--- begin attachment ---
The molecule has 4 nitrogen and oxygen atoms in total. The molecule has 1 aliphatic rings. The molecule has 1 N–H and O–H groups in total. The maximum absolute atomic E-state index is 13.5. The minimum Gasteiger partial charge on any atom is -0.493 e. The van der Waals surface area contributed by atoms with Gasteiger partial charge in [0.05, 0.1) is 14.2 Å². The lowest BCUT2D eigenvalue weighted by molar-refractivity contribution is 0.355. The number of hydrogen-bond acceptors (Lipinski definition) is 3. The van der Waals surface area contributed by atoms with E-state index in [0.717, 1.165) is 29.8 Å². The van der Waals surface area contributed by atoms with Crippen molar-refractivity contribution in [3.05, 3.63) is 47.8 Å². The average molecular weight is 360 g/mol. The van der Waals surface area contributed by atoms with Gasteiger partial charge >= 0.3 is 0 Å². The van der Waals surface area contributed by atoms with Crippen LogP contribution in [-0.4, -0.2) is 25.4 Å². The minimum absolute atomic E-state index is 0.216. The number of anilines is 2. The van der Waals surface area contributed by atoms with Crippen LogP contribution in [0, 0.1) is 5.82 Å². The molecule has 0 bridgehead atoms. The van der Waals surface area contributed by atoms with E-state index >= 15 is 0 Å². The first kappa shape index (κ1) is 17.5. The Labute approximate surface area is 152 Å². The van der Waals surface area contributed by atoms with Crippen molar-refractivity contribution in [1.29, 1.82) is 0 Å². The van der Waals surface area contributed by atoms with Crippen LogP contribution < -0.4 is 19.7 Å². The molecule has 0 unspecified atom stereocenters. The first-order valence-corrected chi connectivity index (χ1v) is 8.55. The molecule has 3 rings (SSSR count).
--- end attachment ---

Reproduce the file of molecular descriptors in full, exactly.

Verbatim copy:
The molecule has 4 nitrogen and oxygen atoms in total. The molecule has 1 aliphatic rings. The molecule has 1 N–H and O–H groups in total. The maximum absolute atomic E-state index is 13.5. The minimum Gasteiger partial charge on any atom is -0.493 e. The van der Waals surface area contributed by atoms with Gasteiger partial charge in [0.05, 0.1) is 14.2 Å². The lowest BCUT2D eigenvalue weighted by molar-refractivity contribution is 0.355. The number of hydrogen-bond acceptors (Lipinski definition) is 3. The van der Waals surface area contributed by atoms with E-state index in [0.717, 1.165) is 29.8 Å². The van der Waals surface area contributed by atoms with Crippen molar-refractivity contribution in [3.05, 3.63) is 47.8 Å². The average molecular weight is 360 g/mol. The van der Waals surface area contributed by atoms with Gasteiger partial charge >= 0.3 is 0 Å². The van der Waals surface area contributed by atoms with Crippen LogP contribution in [-0.4, -0.2) is 25.4 Å². The minimum absolute atomic E-state index is 0.216. The number of anilines is 2. The van der Waals surface area contributed by atoms with Crippen LogP contribution in [0, 0.1) is 5.82 Å². The molecule has 0 bridgehead atoms. The van der Waals surface area contributed by atoms with E-state index >= 15 is 0 Å². The first kappa shape index (κ1) is 17.5. The Labute approximate surface area is 152 Å². The van der Waals surface area contributed by atoms with Crippen molar-refractivity contribution in [1.29, 1.82) is 0 Å². The van der Waals surface area contributed by atoms with Crippen LogP contribution < -0.4 is 19.7 Å². The molecule has 0 unspecified atom stereocenters. The first-order valence-corrected chi connectivity index (χ1v) is 8.55. The molecule has 3 rings (SSSR count).